4. Obey your government wherever possible – 1 Peter 2:13-15.

  5. Do everything you possibly can to stop war from starting – Hebrews 12:14-15.

  6. Test your own desires, lusts and prayers – James 4:1-2. War is not sin as such, but it is an overflow of humankind’s sin against our Holy God.

  7. Accept the consequences of standing out for Jesus Christ – Luke 9:23-25.

  8. Try to bless your enemy and help him to see God’s love – 1 Peter 2:11-12. God is concerned about all peoples’ souls.

  9. Use violence as little as possible, when protecting your own – James 1:19-20; Galatians 5:22-23, especially note “self-control”.

  10. Suffer physical defeat, to keep your Christian moral integrity intact – Matthew 5:38-41, this is called “creative resistance” by Samuel Kunhiyop in his African Christian Ethics. See also Philippians 1:29-30.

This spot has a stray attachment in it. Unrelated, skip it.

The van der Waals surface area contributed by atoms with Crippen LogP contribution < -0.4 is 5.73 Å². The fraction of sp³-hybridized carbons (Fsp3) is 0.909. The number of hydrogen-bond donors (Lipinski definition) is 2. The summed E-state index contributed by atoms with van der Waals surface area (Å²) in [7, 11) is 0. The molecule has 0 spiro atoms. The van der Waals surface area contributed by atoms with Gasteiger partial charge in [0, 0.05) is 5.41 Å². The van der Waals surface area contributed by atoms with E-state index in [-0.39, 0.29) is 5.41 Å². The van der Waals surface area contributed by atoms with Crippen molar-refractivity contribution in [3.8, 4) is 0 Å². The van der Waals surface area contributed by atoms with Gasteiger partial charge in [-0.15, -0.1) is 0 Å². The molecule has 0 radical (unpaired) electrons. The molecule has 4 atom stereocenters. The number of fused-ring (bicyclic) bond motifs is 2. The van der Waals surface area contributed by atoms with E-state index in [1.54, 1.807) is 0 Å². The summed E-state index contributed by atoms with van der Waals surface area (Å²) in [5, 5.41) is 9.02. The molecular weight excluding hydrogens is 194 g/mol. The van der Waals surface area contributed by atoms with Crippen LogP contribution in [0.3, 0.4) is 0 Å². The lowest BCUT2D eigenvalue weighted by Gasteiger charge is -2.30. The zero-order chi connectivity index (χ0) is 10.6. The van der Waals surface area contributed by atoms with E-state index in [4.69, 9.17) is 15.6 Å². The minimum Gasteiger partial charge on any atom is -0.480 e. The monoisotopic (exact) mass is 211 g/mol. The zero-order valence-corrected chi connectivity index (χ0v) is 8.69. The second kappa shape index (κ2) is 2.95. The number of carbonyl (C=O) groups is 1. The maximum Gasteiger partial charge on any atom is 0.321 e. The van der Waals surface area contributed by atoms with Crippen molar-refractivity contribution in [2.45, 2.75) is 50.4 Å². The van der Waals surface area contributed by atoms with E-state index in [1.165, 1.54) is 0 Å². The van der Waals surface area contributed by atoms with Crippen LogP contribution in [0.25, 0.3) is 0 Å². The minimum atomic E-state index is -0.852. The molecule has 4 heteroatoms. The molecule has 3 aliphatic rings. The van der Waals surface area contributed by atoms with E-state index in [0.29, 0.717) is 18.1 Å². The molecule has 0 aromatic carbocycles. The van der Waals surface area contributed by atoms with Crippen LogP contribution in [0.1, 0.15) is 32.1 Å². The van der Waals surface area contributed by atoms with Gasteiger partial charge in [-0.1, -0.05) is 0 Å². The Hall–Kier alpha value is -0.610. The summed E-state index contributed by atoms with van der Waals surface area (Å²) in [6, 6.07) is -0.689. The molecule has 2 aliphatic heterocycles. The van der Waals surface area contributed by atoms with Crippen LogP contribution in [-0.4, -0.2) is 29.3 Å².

11. Suffer yourself, rather than be the cause of others’ suffering – 1 Peter 4:12-16.

  12. Use alliances with friends on the powerful world media etc. Pressure can be put to bear from one country to another. I had a reply from my Member of Parliament just this morning. I regularly bring to him the situation in the Nuba Mountains, where Anotnov planes bomb almost daily. When I can share facts (and they must be verified facts) from on the ground in Nuba, he has to keep up the British Government pressure on Khartoum because he is my democratic representative – Acts 25:11-12.

Two final thoughts:

What is a ‘Just war’?

John Stott argues for three conditions in his 'Issues Facing Christians Today':

  1. “Its cause must be righteous, defensive not aggressive, with a just objective in protecting the innocent”. There must be no personal hatred or uncontrolled revenge.